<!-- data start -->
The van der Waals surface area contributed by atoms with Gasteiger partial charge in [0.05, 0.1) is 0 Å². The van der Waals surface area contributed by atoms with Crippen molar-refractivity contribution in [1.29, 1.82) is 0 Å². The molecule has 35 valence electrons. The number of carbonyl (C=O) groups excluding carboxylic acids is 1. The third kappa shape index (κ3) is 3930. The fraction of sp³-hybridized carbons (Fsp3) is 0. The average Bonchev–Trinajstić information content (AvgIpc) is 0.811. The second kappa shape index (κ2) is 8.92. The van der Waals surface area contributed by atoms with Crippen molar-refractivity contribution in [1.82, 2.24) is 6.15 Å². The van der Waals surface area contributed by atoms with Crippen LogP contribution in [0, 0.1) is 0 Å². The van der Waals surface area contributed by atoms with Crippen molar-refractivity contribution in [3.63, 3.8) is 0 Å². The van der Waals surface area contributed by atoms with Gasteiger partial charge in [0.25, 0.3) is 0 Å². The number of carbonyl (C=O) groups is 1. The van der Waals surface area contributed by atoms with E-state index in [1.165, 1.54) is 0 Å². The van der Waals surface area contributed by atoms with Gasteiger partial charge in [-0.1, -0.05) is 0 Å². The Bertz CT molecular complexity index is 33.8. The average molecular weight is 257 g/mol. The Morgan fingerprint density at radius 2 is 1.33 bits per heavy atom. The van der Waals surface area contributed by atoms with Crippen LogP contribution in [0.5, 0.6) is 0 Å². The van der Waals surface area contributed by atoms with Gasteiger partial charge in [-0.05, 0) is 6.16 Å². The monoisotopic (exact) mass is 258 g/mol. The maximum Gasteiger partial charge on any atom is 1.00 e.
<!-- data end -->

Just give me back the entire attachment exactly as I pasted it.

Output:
The van der Waals surface area contributed by atoms with Gasteiger partial charge in [0.05, 0.1) is 0 Å². The van der Waals surface area contributed by atoms with Crippen molar-refractivity contribution in [1.29, 1.82) is 0 Å². The molecule has 35 valence electrons. The number of carbonyl (C=O) groups excluding carboxylic acids is 1. The third kappa shape index (κ3) is 3930. The fraction of sp³-hybridized carbons (Fsp3) is 0. The average Bonchev–Trinajstić information content (AvgIpc) is 0.811. The second kappa shape index (κ2) is 8.92. The van der Waals surface area contributed by atoms with Crippen molar-refractivity contribution in [1.82, 2.24) is 6.15 Å². The van der Waals surface area contributed by atoms with Crippen LogP contribution in [0, 0.1) is 0 Å². The van der Waals surface area contributed by atoms with Crippen molar-refractivity contribution in [3.63, 3.8) is 0 Å². The van der Waals surface area contributed by atoms with Gasteiger partial charge in [0.25, 0.3) is 0 Å². The number of carbonyl (C=O) groups is 1. The van der Waals surface area contributed by atoms with E-state index in [1.165, 1.54) is 0 Å². The van der Waals surface area contributed by atoms with Gasteiger partial charge in [-0.1, -0.05) is 0 Å². The Bertz CT molecular complexity index is 33.8. The average molecular weight is 257 g/mol. The Morgan fingerprint density at radius 2 is 1.33 bits per heavy atom. The van der Waals surface area contributed by atoms with Crippen LogP contribution in [0.5, 0.6) is 0 Å². The van der Waals surface area contributed by atoms with Gasteiger partial charge in [-0.05, 0) is 6.16 Å². The monoisotopic (exact) mass is 258 g/mol. The maximum Gasteiger partial charge on any atom is 1.00 e.